I assumed he feared being taken out of context by a conservative reporter. I had no problem with him recording our interview. And he never reached out to say anything in my story twisted his words.
This site, while predominantly right of center, is open to more than one perspective. We recently posted a review of the 1990 film “The Handmaid’s Tale” that took direct swipes at President Donald Trump. One of the site’s contributors is firmly left of center.
And much of HiT is apolitical in tone. That’s a mission that will continue. Ideology intrudes on too much of our lives as is. Just ask ESPN. These HiT stories serve as an oasis from our fractured times.
Which brings me to a new problem at HiT.
The last few weeks have seen not one but two story sources request their interviews be removed from the site. The first situation occurred before the story got published.
I conducted a lively interview with an author, and to the best of my knowledge, the chat went smoothly. She had no complaints before or after the conversation. Politics never crept into the chat. I threw softball after softball, eager to let the author describe her process and career journey.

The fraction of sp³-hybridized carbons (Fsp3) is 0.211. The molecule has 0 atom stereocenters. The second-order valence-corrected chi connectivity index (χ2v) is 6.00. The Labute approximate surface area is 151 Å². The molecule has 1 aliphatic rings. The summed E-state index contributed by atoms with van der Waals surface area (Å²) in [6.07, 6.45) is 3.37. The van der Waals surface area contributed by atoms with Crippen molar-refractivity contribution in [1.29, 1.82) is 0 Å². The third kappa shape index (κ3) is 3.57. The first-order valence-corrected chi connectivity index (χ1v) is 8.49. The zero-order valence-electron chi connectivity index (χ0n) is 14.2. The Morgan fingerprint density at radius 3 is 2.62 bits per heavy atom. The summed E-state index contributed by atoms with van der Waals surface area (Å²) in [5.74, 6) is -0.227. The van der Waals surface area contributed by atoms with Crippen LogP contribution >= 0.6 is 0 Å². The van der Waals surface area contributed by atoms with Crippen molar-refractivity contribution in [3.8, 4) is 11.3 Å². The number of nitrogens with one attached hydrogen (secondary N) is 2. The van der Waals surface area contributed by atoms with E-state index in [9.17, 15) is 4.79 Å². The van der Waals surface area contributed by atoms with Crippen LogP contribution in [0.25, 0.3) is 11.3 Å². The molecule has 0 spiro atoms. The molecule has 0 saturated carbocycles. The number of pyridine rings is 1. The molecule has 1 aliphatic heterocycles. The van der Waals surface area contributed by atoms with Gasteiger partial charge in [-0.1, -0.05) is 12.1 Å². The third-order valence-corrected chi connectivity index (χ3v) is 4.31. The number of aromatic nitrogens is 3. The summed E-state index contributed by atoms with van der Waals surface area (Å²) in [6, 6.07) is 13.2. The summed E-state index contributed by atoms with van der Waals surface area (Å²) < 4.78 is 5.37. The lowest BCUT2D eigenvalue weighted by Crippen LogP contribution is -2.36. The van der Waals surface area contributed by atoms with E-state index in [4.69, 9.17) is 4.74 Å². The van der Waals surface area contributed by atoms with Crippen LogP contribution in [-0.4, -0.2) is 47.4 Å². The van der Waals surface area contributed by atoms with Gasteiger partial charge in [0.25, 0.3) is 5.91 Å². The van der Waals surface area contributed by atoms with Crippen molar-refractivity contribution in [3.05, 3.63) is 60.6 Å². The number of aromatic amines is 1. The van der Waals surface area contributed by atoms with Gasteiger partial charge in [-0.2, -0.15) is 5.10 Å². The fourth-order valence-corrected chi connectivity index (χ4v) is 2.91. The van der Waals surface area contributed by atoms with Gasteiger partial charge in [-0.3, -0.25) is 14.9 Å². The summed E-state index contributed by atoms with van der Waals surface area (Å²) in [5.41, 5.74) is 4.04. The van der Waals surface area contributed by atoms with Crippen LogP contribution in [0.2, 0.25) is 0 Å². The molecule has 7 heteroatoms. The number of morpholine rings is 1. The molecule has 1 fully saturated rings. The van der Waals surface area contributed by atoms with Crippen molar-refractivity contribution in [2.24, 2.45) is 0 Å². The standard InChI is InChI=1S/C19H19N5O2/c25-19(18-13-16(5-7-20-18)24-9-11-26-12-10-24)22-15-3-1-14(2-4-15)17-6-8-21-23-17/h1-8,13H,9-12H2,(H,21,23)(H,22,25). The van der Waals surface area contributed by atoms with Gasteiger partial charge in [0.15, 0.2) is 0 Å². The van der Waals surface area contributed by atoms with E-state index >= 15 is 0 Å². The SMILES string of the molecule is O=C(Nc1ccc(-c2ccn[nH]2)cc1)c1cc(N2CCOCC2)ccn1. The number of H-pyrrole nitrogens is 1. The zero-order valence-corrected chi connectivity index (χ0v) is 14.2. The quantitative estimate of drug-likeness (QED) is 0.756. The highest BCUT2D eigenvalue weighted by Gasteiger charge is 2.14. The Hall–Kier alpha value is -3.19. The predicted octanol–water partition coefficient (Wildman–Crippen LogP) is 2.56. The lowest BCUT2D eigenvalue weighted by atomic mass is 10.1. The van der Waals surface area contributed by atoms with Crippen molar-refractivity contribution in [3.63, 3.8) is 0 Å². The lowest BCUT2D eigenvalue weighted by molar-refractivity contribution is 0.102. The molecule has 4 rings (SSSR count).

Hard hitting questions? This was neither the time nor the place for it.
I later made her aware of the site’s nature but told her the piece wouldn’t touch upon politics in the slightest. Frankly, I get a kick out of interviewing folks who disagree with my world view. Heck, if we all did that now and then the country might be a little better off.
She appeared fine with my description.
Yet a few days later she sent me a cryptic message asking me not to run the story. Why? She refused to say. Did her publisher balk at HiT’s bent? Was it something else?
It just happened again.
HiT recently published a Q&A conducted via E-mail. That meant the subject could take his or her time with the responses and answer in any way possible. Once again, the piece in question was wholly apolitical. And, to my mind, very engaging.